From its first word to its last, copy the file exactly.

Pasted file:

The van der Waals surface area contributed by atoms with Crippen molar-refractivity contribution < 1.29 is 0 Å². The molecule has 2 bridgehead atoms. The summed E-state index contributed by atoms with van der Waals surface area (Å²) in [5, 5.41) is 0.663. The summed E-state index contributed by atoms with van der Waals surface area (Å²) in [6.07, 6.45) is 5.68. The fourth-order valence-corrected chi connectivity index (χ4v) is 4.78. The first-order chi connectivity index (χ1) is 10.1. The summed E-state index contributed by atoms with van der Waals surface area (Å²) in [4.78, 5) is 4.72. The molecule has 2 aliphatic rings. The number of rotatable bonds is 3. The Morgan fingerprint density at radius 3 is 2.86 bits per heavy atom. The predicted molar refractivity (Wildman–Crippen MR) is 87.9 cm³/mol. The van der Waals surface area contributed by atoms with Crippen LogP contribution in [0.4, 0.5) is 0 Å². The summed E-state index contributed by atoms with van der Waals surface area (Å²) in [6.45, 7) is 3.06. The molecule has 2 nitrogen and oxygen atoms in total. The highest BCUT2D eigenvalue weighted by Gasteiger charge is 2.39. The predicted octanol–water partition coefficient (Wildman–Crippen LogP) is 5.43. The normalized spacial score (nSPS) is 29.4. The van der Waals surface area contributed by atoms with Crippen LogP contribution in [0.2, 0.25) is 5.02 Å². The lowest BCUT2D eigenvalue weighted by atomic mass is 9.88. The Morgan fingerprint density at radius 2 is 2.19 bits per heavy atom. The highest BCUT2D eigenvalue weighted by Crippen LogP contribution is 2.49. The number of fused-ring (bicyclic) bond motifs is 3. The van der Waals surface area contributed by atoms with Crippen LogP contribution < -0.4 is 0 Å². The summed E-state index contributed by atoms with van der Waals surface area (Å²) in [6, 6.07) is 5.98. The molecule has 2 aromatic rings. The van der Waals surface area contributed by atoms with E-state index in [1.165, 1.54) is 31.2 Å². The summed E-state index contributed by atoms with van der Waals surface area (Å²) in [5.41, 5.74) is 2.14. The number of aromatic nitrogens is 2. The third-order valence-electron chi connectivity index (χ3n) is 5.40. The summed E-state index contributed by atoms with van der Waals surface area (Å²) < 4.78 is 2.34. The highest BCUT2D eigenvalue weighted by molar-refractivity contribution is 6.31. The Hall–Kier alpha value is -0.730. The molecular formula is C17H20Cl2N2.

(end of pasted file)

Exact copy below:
The van der Waals surface area contributed by atoms with Crippen molar-refractivity contribution < 1.29 is 0 Å². The molecule has 2 bridgehead atoms. The summed E-state index contributed by atoms with van der Waals surface area (Å²) in [5, 5.41) is 0.663. The summed E-state index contributed by atoms with van der Waals surface area (Å²) in [6.07, 6.45) is 5.68. The fourth-order valence-corrected chi connectivity index (χ4v) is 4.78. The first-order chi connectivity index (χ1) is 10.1. The summed E-state index contributed by atoms with van der Waals surface area (Å²) in [4.78, 5) is 4.72. The molecule has 2 aliphatic rings. The number of rotatable bonds is 3. The Morgan fingerprint density at radius 3 is 2.86 bits per heavy atom. The predicted molar refractivity (Wildman–Crippen MR) is 87.9 cm³/mol. The van der Waals surface area contributed by atoms with Crippen LogP contribution in [0.4, 0.5) is 0 Å². The summed E-state index contributed by atoms with van der Waals surface area (Å²) in [6.45, 7) is 3.06. The molecule has 2 nitrogen and oxygen atoms in total. The highest BCUT2D eigenvalue weighted by Gasteiger charge is 2.39. The predicted octanol–water partition coefficient (Wildman–Crippen LogP) is 5.43. The normalized spacial score (nSPS) is 29.4. The van der Waals surface area contributed by atoms with Crippen LogP contribution in [0.2, 0.25) is 5.02 Å². The lowest BCUT2D eigenvalue weighted by atomic mass is 9.88. The Morgan fingerprint density at radius 2 is 2.19 bits per heavy atom. The highest BCUT2D eigenvalue weighted by Crippen LogP contribution is 2.49. The number of fused-ring (bicyclic) bond motifs is 3. The van der Waals surface area contributed by atoms with Crippen LogP contribution < -0.4 is 0 Å². The summed E-state index contributed by atoms with van der Waals surface area (Å²) in [6, 6.07) is 5.98. The molecule has 2 aromatic rings. The van der Waals surface area contributed by atoms with E-state index in [1.165, 1.54) is 31.2 Å². The summed E-state index contributed by atoms with van der Waals surface area (Å²) in [5.41, 5.74) is 2.14. The number of aromatic nitrogens is 2. The third-order valence-electron chi connectivity index (χ3n) is 5.40. The summed E-state index contributed by atoms with van der Waals surface area (Å²) < 4.78 is 2.34. The highest BCUT2D eigenvalue weighted by molar-refractivity contribution is 6.31. The Hall–Kier alpha value is -0.730. The molecular formula is C17H20Cl2N2.